Watch NASA’s home movie of the first dive between Saturn and its rings
Well if this lil’ home video doesn’t fill you with excitement and awe, check your pulse because you’re probably dead.
NASA’s Cassini’s spacecraft has been undergoing a series of risky AF “dives” or “ring crossings,” swooping between Saturn and its icy rings and over the planet’s surface, capturing some incredible images (and spooky sounds) in the process.
Now, prepare to have your space pants blown off by this — an incredible movie-like sequence of images captured on April 26 on the first of the craft’s “grand finale” dives.
Captured at 6,800 miles per hour (aka 45 times faster than a speeding bullet) the “movie” represents the exploration of uncharted territory for the $3.26 billion mission.
Kunio Sayanagi, an associate of the Cassini imaging team who helped create the movie said, “I was surprised to see so many sharp edges along the hexagon’s outer boundary and the eye-wall of the polar vortex. Something must be keeping different latitudes from mixing to maintain those edges.”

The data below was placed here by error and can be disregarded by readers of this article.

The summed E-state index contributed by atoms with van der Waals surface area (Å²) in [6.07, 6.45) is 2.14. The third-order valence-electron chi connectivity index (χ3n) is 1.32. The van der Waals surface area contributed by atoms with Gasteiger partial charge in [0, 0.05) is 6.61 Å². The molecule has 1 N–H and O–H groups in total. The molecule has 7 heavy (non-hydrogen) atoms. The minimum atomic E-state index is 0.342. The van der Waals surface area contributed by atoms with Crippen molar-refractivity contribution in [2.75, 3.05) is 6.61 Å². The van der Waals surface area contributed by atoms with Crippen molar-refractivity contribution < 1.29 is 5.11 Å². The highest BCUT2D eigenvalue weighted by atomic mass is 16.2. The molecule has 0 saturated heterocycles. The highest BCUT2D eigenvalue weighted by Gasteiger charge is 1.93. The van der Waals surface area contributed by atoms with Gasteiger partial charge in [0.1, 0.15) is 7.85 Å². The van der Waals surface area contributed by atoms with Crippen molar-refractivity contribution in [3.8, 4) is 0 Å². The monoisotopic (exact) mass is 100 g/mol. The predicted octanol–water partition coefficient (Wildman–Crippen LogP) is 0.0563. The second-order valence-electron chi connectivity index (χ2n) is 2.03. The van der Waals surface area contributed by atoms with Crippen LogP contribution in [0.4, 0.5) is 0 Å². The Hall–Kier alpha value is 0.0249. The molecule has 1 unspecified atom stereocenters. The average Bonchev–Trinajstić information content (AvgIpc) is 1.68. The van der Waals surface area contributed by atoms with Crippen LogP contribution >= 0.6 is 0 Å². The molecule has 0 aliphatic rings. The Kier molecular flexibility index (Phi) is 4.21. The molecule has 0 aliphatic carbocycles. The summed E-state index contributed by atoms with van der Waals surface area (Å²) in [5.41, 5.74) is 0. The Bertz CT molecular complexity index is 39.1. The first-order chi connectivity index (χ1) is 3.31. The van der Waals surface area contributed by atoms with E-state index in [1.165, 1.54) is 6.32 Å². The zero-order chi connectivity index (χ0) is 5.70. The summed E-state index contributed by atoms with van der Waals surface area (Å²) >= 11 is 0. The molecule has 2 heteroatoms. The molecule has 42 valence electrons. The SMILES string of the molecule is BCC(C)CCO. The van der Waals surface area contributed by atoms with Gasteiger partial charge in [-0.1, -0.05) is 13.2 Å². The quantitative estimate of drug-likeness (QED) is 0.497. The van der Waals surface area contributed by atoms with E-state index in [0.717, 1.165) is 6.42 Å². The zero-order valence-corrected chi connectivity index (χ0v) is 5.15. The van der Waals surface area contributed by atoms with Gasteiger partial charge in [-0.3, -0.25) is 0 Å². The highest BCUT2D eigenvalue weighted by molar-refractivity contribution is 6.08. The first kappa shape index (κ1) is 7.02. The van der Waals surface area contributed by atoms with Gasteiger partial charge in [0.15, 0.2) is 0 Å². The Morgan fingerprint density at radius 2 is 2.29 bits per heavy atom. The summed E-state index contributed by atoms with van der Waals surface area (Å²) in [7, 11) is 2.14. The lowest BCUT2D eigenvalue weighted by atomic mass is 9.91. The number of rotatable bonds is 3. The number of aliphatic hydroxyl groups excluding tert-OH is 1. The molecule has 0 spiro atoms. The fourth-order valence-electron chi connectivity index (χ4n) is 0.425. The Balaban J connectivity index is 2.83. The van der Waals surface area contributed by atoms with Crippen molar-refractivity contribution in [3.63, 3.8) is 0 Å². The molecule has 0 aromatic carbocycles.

A second animation, tacked onto the footage, adds an image of Saturn for reference. The red dot on the Saturn image shows the location of each frame in the movie.
The third and final animation shows Cassini’s position and orientation above Saturn as the images were being taken, along with the camera’s field of view projected onto the planet.
The 22nd and final orbit will destroy the probe, burning it up in the clouds of Saturn on September 15, 2017.
Until, just sit back and ponder how small and insignificant we all are. Thanks, NASA!